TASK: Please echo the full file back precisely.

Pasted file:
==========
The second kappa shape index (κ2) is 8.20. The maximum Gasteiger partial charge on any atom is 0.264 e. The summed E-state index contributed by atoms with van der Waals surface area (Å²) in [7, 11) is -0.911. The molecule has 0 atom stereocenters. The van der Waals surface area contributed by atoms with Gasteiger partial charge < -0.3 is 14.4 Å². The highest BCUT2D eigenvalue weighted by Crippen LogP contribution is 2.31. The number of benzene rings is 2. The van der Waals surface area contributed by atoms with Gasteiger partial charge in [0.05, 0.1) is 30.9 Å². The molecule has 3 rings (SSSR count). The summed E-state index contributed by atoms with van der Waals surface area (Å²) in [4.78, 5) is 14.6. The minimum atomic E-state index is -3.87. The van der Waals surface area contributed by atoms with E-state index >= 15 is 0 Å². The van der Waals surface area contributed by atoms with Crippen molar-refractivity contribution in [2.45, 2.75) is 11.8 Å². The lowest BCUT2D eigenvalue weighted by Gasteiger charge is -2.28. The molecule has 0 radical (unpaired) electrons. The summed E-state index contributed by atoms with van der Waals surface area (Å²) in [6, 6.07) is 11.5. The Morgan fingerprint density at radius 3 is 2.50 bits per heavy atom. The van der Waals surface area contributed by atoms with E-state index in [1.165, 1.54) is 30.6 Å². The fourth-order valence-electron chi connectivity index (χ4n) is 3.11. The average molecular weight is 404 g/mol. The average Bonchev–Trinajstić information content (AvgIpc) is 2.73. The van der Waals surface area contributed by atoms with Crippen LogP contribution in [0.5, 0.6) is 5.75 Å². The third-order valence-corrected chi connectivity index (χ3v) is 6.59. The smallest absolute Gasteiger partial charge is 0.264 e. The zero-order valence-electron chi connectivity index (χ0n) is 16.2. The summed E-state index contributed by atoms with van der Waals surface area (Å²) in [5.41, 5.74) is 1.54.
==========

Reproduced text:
The second kappa shape index (κ2) is 8.20. The maximum Gasteiger partial charge on any atom is 0.264 e. The summed E-state index contributed by atoms with van der Waals surface area (Å²) in [7, 11) is -0.911. The molecule has 0 atom stereocenters. The van der Waals surface area contributed by atoms with Gasteiger partial charge < -0.3 is 14.4 Å². The highest BCUT2D eigenvalue weighted by Crippen LogP contribution is 2.31. The number of benzene rings is 2. The van der Waals surface area contributed by atoms with Gasteiger partial charge in [0.05, 0.1) is 30.9 Å². The molecule has 3 rings (SSSR count). The summed E-state index contributed by atoms with van der Waals surface area (Å²) in [4.78, 5) is 14.6. The minimum atomic E-state index is -3.87. The van der Waals surface area contributed by atoms with E-state index >= 15 is 0 Å². The van der Waals surface area contributed by atoms with Crippen molar-refractivity contribution in [2.45, 2.75) is 11.8 Å². The lowest BCUT2D eigenvalue weighted by Gasteiger charge is -2.28. The molecule has 0 radical (unpaired) electrons. The summed E-state index contributed by atoms with van der Waals surface area (Å²) in [6, 6.07) is 11.5. The Morgan fingerprint density at radius 3 is 2.50 bits per heavy atom. The van der Waals surface area contributed by atoms with E-state index in [1.165, 1.54) is 30.6 Å². The fourth-order valence-electron chi connectivity index (χ4n) is 3.11. The average molecular weight is 404 g/mol. The average Bonchev–Trinajstić information content (AvgIpc) is 2.73. The van der Waals surface area contributed by atoms with Crippen LogP contribution in [0.5, 0.6) is 5.75 Å². The third-order valence-corrected chi connectivity index (χ3v) is 6.59. The smallest absolute Gasteiger partial charge is 0.264 e. The zero-order valence-electron chi connectivity index (χ0n) is 16.2. The summed E-state index contributed by atoms with van der Waals surface area (Å²) in [5.41, 5.74) is 1.54.